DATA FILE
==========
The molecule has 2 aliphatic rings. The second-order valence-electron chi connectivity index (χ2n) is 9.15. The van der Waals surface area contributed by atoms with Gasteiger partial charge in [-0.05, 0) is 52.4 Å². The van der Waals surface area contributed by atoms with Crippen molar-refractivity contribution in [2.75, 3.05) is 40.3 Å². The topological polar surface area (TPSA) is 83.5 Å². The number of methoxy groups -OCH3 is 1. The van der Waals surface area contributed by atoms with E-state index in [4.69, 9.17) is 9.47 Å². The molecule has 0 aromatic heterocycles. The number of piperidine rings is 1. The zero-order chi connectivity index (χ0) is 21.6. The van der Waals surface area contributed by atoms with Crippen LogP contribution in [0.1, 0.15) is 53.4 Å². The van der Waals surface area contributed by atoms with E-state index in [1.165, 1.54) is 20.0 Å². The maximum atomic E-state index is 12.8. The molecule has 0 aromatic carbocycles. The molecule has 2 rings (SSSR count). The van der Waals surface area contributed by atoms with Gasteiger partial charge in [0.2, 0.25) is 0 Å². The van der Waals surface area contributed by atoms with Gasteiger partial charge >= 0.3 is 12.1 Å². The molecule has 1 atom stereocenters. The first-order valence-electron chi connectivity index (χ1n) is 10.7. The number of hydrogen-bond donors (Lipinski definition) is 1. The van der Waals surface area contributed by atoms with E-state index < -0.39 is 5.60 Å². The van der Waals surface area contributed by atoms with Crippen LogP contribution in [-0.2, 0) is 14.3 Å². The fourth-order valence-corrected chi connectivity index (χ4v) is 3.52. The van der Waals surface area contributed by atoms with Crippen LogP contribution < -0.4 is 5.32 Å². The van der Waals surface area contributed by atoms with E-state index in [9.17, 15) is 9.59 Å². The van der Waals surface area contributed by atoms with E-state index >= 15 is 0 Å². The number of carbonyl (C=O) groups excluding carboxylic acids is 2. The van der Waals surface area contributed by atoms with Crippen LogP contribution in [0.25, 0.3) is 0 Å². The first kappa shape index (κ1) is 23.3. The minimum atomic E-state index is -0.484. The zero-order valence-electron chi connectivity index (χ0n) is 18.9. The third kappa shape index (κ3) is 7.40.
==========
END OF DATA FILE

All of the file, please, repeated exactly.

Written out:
The molecule has 2 aliphatic rings. The second-order valence-electron chi connectivity index (χ2n) is 9.15. The van der Waals surface area contributed by atoms with Gasteiger partial charge in [-0.05, 0) is 52.4 Å². The van der Waals surface area contributed by atoms with Crippen molar-refractivity contribution in [2.75, 3.05) is 40.3 Å². The topological polar surface area (TPSA) is 83.5 Å². The number of methoxy groups -OCH3 is 1. The van der Waals surface area contributed by atoms with E-state index in [4.69, 9.17) is 9.47 Å². The molecule has 0 aromatic heterocycles. The number of piperidine rings is 1. The zero-order chi connectivity index (χ0) is 21.6. The van der Waals surface area contributed by atoms with Crippen LogP contribution in [0.1, 0.15) is 53.4 Å². The van der Waals surface area contributed by atoms with E-state index in [1.165, 1.54) is 20.0 Å². The maximum atomic E-state index is 12.8. The molecule has 0 aromatic carbocycles. The molecule has 2 rings (SSSR count). The van der Waals surface area contributed by atoms with Gasteiger partial charge in [0.2, 0.25) is 0 Å². The van der Waals surface area contributed by atoms with Gasteiger partial charge >= 0.3 is 12.1 Å². The molecule has 1 atom stereocenters. The first-order valence-electron chi connectivity index (χ1n) is 10.7. The number of hydrogen-bond donors (Lipinski definition) is 1. The van der Waals surface area contributed by atoms with E-state index < -0.39 is 5.60 Å². The van der Waals surface area contributed by atoms with Crippen LogP contribution in [-0.2, 0) is 14.3 Å². The fourth-order valence-corrected chi connectivity index (χ4v) is 3.52. The van der Waals surface area contributed by atoms with Crippen LogP contribution < -0.4 is 5.32 Å². The van der Waals surface area contributed by atoms with E-state index in [9.17, 15) is 9.59 Å². The van der Waals surface area contributed by atoms with E-state index >= 15 is 0 Å². The number of carbonyl (C=O) groups excluding carboxylic acids is 2. The van der Waals surface area contributed by atoms with Crippen LogP contribution in [0.25, 0.3) is 0 Å². The first kappa shape index (κ1) is 23.3. The minimum atomic E-state index is -0.484. The zero-order valence-electron chi connectivity index (χ0n) is 18.9. The third kappa shape index (κ3) is 7.40.